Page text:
Labor Shortages And High Material Costs Push Raleigh's Union Station Budget
A shortage of skilled laborers and rising costs of materials is pushing Raleigh's proposed downtown train station over its $44.7 million budget.
Richard Kelly, Raleigh's interim public works director, said despite combing through budget items and weeding out high bids, the project is going to cost another $10 million to complete.
Union Station would be a bus service hub that replaces Raleigh's smaller train station. Kelly said the outdoor plaza will also function as a civic area with space available for lease by businesses.
"It really serves as an economic development facility for the Warehouse District here in the City of Raleigh, Kelly said. "Whatever may happen with other types of rail service in the future, beyond just what currently exists, this facility will be postured in such a way that the city can respond to that."
Kelly said the station could become compatible with the proposed light rail if Wake County developers decided to incorporate the station into its transit plan.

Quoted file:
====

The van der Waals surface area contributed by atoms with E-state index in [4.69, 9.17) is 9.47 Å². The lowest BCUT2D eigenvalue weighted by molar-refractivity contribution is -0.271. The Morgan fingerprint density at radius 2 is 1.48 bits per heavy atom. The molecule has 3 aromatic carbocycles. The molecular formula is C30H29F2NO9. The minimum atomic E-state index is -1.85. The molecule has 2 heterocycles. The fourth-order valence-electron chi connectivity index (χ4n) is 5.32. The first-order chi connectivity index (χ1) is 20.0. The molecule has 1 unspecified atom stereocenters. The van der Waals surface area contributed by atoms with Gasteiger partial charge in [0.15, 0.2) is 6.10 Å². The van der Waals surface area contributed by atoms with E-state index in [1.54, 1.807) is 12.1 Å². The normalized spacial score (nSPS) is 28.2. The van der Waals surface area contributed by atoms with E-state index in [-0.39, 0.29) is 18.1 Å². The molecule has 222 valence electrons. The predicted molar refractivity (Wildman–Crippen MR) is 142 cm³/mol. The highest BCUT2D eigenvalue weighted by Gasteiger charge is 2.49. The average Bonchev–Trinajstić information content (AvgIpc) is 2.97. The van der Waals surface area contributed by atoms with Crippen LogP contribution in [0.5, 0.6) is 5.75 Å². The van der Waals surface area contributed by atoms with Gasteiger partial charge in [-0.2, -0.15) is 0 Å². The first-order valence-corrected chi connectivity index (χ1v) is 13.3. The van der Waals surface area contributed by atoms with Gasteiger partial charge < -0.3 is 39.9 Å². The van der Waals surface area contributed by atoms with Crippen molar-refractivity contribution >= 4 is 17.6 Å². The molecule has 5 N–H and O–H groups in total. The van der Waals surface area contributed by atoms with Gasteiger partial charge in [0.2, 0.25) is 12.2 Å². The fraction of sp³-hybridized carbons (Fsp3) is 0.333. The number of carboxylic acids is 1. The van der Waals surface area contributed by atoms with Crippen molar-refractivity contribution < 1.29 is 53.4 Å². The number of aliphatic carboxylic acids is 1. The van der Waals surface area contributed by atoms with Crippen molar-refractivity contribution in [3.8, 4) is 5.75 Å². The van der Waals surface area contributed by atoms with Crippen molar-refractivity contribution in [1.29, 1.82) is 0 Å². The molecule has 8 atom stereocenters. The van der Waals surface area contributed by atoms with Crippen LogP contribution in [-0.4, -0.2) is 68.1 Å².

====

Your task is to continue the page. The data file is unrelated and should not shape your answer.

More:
Federal and state grants will cover about $25 million of the project's cost. Raleigh has already agreed to put up $19 million for the station.
City Councilman Bonner Gaylord said he would like to delay construction on some parts of the project to put off expenses, but ultimately he wants the plan to move forward.
"This is a crucial project for the city," Gaylord says. "The existing train station has been far smaller than we need. We need a new train station that's going to be a gateway for our great city."
The Public Works Department will update the City Council on the project on November 3.
Union Station is scheduled to open by fall 2017.